• AddCookieInterceptor — adds cookies from cookieProvider to each request;
  • ReceivedCookieInterceptor — stores received cookies to cookieStorage;
  • ClarifyErrorInterceptor — translates JSON payloads with API errors like {"code": 500, "message": "Database error"} into NSError instances, see below.


HTTPTransport provides an extension for the existing NSError class with some utility properties with additional parts
of the received HTTP response, if any.

Most of them will only work if the ClarifyErrorInterceptor was engaged.

extension NSError {
    var url: String? // contains URL when HTTPRequest have failed to serialize into URLRequest

    var httpStatusCode:             HTTPStatusCode? // HTTP status

    var responseBodyData:           Data?           // received bytes
    var responseBodyString:         String?         // received bytes as UTF8 string
    var responseBodyJSON:           Any?            // received bytes as a JSON object
    var responseBodyJSONDictionary: [String: Any]?  // received JSON object casted to dictionary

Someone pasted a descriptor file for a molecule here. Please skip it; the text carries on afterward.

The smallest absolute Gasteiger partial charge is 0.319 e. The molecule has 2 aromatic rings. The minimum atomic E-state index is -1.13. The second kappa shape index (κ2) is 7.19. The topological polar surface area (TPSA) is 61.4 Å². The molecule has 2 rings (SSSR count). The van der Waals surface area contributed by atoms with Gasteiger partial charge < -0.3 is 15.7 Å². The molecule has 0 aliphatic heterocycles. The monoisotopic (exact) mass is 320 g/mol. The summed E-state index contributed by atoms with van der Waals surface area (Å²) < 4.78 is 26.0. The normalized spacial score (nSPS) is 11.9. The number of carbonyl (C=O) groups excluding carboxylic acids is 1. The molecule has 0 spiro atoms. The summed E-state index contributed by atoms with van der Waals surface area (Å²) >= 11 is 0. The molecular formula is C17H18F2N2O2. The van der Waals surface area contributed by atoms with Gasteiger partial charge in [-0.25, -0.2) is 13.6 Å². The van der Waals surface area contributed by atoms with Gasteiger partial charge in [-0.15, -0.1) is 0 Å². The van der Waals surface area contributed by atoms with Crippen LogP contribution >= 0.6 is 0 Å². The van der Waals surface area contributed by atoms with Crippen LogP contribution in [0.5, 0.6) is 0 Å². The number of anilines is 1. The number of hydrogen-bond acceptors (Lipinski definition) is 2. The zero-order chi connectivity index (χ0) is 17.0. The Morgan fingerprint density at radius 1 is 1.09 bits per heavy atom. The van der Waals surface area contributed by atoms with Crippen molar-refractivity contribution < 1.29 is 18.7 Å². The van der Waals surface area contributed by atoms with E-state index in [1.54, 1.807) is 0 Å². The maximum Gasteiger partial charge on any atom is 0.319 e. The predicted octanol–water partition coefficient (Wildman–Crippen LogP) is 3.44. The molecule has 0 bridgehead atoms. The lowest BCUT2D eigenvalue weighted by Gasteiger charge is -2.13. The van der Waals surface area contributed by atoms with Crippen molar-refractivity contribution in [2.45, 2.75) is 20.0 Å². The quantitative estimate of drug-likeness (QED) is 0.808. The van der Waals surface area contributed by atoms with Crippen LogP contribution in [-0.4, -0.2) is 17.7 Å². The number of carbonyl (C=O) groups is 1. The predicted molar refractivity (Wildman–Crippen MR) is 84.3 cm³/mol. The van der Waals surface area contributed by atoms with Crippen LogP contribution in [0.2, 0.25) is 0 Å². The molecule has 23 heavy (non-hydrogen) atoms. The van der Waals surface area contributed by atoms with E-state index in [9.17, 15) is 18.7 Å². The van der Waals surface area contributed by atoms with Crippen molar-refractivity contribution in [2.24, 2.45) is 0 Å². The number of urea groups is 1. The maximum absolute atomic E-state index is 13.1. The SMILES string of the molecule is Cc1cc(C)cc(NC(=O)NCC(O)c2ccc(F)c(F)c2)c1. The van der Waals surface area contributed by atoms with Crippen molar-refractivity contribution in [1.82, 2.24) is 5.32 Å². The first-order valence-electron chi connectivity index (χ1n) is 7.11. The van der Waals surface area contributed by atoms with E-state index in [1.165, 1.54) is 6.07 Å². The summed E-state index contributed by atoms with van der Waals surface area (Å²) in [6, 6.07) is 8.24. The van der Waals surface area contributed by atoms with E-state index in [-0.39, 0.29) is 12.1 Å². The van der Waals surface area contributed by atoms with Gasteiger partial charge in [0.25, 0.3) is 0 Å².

var responseBodyErrorCode:      String?         // parsed error code from received JSON
    var responseBodyErrorMessage:   String?         // parsed error message from received JSON

Cook book

Basic GET request

// assuming all following code runs in a background thread

let request   = HTTPRequest(endpoint: "")
let transport = HTTPTransport()

let result: HTTPTransport.Result = transport.send(request: request)

switch result {
    case .success(let httpResponse):
        do {
            if let json: [String: Any] = try httpResponse.getJSONDictionary() {
        } catch {
            print("JSONSerialization error")
    case .failure(let nsError):